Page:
Using an Nvidia Geforce 1080 Ti the total computation time for the presented simulations was about 100h. The ADC-values as a function of the mixing time for the slowly exchanging regime ($$$\rho=0.0001$$$ to $$$0.01\mu m/ms$$$), with their corresponding AXR fits are shown in Fig.3. The simulations are well described by the AXR-model in this range. For higher permeabilities (see Fig.4) with the same filter duration, the system is already in its long-time limit (yellow and pale blue dots), where the ADC is indenpendent of $$$t_m$$$. This leads to an underestimation of the AXR-value. In this regime, the exchange during the diffusion weightings cannot be neglected anymore. When using the short filter setup, as wells as short mixing times (blue and purple dots), the AXR-value can be determined again. Used filters lead to a gradient amplitude of $$$G_f=0.045T/m$$$ for the long setup and $$$G_f=500T/m$$$ for the short setup. Fig.5 shows the fitted AXR-values as a function of the membrane permeability. The data show strong correspondence to the theoretical model, except for the two high permeabilities when using the long filter due to above named reasons.

Discussion and Conclusion

The simulations show that the assumptions made in the derivation of the AXR-theory are valid, when exchange during diffusion weighting can be neglected. This restriction can to some extent be circumvented by shortening the filter times – while keeping in mind that filter lengths are of course restricted by maximum gradient amplitude in real world experiments. For the considered simplified tissue model, AXR-values can be reliably related to membrane permeabilities. For further investigations, simulations of more in vivo-like systems such as hexagonally ordered spheres should be considered, since the 2D cylinder arrangement only partially reflects in vivo conditions.


Financial support by the DFG (Grant No. KU 3362/1-1) is gratefully acknowledged.


[1] Lasič, Samo, et al. "Apparent exchange rate mapping with diffusion MRI." Magnetic resonance in medicine 66.2 (2011): 356-365.

[2] Nilsson, Markus, et al. "Noninvasive mapping of water diffusional exchange in the human brain using filter‐exchange imaging." Magnetic resonance in medicine 69.6 (2013): 1572-1580.

[3] Kärger, Jörg. "Zur Bestimmung der Diffusion in einem Zweibereichsystem mit Hilfe von gepulsten Feldgradienten." Annalen der Physik 479.1‐2 (1969): 1-4.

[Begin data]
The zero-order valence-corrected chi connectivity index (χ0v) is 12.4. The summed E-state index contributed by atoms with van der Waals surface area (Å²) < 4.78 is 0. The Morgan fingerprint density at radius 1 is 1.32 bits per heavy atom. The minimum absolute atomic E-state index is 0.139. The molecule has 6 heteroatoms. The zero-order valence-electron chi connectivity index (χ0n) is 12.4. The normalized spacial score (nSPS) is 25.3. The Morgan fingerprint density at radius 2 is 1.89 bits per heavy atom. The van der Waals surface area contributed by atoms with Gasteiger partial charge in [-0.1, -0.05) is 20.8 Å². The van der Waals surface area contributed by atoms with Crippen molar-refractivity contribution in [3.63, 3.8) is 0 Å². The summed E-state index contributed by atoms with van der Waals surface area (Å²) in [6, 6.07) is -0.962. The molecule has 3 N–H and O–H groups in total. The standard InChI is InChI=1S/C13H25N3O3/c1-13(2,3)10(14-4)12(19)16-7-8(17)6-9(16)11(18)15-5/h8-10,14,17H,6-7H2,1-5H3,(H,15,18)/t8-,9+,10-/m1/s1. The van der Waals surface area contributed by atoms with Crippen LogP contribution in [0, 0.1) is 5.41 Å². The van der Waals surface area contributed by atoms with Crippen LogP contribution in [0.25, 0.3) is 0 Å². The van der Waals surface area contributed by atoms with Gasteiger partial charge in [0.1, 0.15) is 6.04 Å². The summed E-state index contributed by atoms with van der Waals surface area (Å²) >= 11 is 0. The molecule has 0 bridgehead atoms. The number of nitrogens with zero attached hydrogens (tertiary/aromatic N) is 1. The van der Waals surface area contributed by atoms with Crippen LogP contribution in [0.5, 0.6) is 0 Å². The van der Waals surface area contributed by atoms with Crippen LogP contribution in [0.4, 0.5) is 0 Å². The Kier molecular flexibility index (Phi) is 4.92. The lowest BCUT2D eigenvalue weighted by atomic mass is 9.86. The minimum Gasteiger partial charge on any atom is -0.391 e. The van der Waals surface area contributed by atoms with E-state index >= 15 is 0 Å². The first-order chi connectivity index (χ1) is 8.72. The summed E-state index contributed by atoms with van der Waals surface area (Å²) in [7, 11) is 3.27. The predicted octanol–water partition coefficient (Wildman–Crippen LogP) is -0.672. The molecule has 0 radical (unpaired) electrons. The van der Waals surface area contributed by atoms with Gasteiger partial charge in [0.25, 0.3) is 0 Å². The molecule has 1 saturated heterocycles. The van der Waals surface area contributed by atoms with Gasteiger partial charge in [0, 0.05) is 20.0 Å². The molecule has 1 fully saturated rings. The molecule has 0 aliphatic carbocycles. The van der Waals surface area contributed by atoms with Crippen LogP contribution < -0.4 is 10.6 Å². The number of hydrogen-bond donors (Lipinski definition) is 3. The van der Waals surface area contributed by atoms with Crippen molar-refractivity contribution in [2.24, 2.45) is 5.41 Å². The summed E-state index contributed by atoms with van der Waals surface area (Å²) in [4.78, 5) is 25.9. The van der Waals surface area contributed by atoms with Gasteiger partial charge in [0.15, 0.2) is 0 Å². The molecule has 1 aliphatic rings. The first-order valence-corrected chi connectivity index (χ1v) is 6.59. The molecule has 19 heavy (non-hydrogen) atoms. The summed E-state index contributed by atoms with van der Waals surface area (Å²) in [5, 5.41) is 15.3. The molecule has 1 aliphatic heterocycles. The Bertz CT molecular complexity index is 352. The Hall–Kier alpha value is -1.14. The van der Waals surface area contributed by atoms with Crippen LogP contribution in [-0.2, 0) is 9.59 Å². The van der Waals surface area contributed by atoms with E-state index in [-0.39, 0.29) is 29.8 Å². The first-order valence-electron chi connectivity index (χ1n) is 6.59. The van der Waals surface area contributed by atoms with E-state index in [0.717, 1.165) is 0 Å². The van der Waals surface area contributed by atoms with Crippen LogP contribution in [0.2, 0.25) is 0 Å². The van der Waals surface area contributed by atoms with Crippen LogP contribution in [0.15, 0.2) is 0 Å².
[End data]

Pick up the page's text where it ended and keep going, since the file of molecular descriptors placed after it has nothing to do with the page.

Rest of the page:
[4] Fieremans, Els, et al. "Monte Carlo study of a two‐compartment exchange model of diffusion." NMR in Biomedicine 23.7 (2010): 711-724.


Figure 1: Schematic representation of a FEXI-sequence using two PGSE blocks. The first gradient pair used as the FEXI filter is followed by a varying mixing time tm during which the magnetization is longitudinally stored, assuming that transversal components dephase during tm. The second gradient pair is a standard diffusion weighting. This block is followed by an image acquisition.

Figure 2: 2D cell-array used for simulations. The cylinders have a diameter of 6µm. Neighboring cylinders are separated by 0.25µm in the x- and y-direction. The geometry and structure is endlessly repeated outside the start area of 6*104µm2 . The fraction of extracellular space is fe=0.2762 in this case.

Figure 3: Simulated ADC-values as a function of the mixing time tm, with their corresponding AXR-fits. Errors are too small to be displayed. The filter was set to bf=1.5ms/µm2 and Tf=50ms. The fits show strong correlation between the simulated data and the theory for this range of permeabilities.

Figure 4: Simulated ADC-values as a function of the mixing time tm, with their corresponding AXR-fits for high permeabilities. Filter was set to bf=1.5ms/µm2 and Tf=50ms (yellow and pale blue dots) and Tf=0.1ms (blue and purple dots). When using the long filters, the system is already in its long-time limit, leading to an underestimation of the AXR-value. When going to short filters and short mixing-times, it is again possible to obtain a reasonable fit-result.

Figure 5: Fitted AXR-values as a function of membrane-permeability ρ. Tf=50ms (red dots), and Tf=0.1ms (black crosses). For the long filter times, the errors are too small to be displayed. Except for the two high permeabilities simulated with long filters, the simulated datasets correspond well with the theory.

Proc. Intl. Soc. Mag. Reson. Med. 26 (2018)